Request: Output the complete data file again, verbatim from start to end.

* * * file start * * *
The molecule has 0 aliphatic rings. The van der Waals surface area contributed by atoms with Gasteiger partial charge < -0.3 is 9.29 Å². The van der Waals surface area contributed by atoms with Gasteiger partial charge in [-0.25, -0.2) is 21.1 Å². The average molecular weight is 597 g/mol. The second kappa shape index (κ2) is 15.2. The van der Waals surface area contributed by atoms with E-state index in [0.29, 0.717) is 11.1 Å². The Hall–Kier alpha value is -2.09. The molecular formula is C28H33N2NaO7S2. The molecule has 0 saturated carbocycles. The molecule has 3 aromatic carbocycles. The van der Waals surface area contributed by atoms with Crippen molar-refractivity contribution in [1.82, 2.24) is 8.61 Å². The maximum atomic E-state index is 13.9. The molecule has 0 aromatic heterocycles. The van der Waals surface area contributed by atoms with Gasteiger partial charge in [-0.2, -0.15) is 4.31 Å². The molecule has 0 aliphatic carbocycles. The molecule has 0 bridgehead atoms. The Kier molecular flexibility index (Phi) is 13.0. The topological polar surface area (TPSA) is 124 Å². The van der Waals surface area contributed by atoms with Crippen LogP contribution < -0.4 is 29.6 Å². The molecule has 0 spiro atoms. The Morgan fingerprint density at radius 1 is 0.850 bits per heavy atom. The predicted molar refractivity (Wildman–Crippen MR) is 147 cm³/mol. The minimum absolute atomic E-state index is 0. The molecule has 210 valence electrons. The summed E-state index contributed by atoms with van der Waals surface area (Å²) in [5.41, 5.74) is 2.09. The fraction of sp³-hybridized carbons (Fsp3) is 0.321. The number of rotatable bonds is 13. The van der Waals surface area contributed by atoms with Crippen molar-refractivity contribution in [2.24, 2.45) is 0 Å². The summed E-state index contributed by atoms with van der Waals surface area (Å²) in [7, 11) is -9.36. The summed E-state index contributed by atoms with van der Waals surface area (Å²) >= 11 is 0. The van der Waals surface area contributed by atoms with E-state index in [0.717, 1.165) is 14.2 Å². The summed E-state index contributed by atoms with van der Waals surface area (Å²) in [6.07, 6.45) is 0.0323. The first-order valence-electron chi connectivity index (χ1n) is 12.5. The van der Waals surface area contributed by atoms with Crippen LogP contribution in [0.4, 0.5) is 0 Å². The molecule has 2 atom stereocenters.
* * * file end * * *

The molecule has 0 aliphatic rings. The van der Waals surface area contributed by atoms with Gasteiger partial charge < -0.3 is 9.29 Å². The van der Waals surface area contributed by atoms with Gasteiger partial charge in [-0.25, -0.2) is 21.1 Å². The average molecular weight is 597 g/mol. The second kappa shape index (κ2) is 15.2. The van der Waals surface area contributed by atoms with E-state index in [0.29, 0.717) is 11.1 Å². The Hall–Kier alpha value is -2.09. The molecular formula is C28H33N2NaO7S2. The molecule has 0 saturated carbocycles. The molecule has 3 aromatic carbocycles. The van der Waals surface area contributed by atoms with Crippen molar-refractivity contribution in [1.82, 2.24) is 8.61 Å². The maximum atomic E-state index is 13.9. The molecule has 0 aromatic heterocycles. The van der Waals surface area contributed by atoms with Gasteiger partial charge in [-0.2, -0.15) is 4.31 Å². The molecule has 0 aliphatic carbocycles. The molecule has 0 bridgehead atoms. The Kier molecular flexibility index (Phi) is 13.0. The topological polar surface area (TPSA) is 124 Å². The van der Waals surface area contributed by atoms with Crippen LogP contribution < -0.4 is 29.6 Å². The molecule has 0 spiro atoms. The Morgan fingerprint density at radius 1 is 0.850 bits per heavy atom. The predicted molar refractivity (Wildman–Crippen MR) is 147 cm³/mol. The minimum absolute atomic E-state index is 0. The molecule has 210 valence electrons. The summed E-state index contributed by atoms with van der Waals surface area (Å²) in [5.41, 5.74) is 2.09. The fraction of sp³-hybridized carbons (Fsp3) is 0.321. The number of rotatable bonds is 13. The van der Waals surface area contributed by atoms with Crippen molar-refractivity contribution in [2.24, 2.45) is 0 Å². The summed E-state index contributed by atoms with van der Waals surface area (Å²) in [7, 11) is -9.36. The summed E-state index contributed by atoms with van der Waals surface area (Å²) >= 11 is 0. The van der Waals surface area contributed by atoms with E-state index in [0.717, 1.165) is 14.2 Å². The summed E-state index contributed by atoms with van der Waals surface area (Å²) in [6.07, 6.45) is 0.0323. The first-order valence-electron chi connectivity index (χ1n) is 12.5. The van der Waals surface area contributed by atoms with Crippen LogP contribution in [0.4, 0.5) is 0 Å². The molecule has 2 atom stereocenters.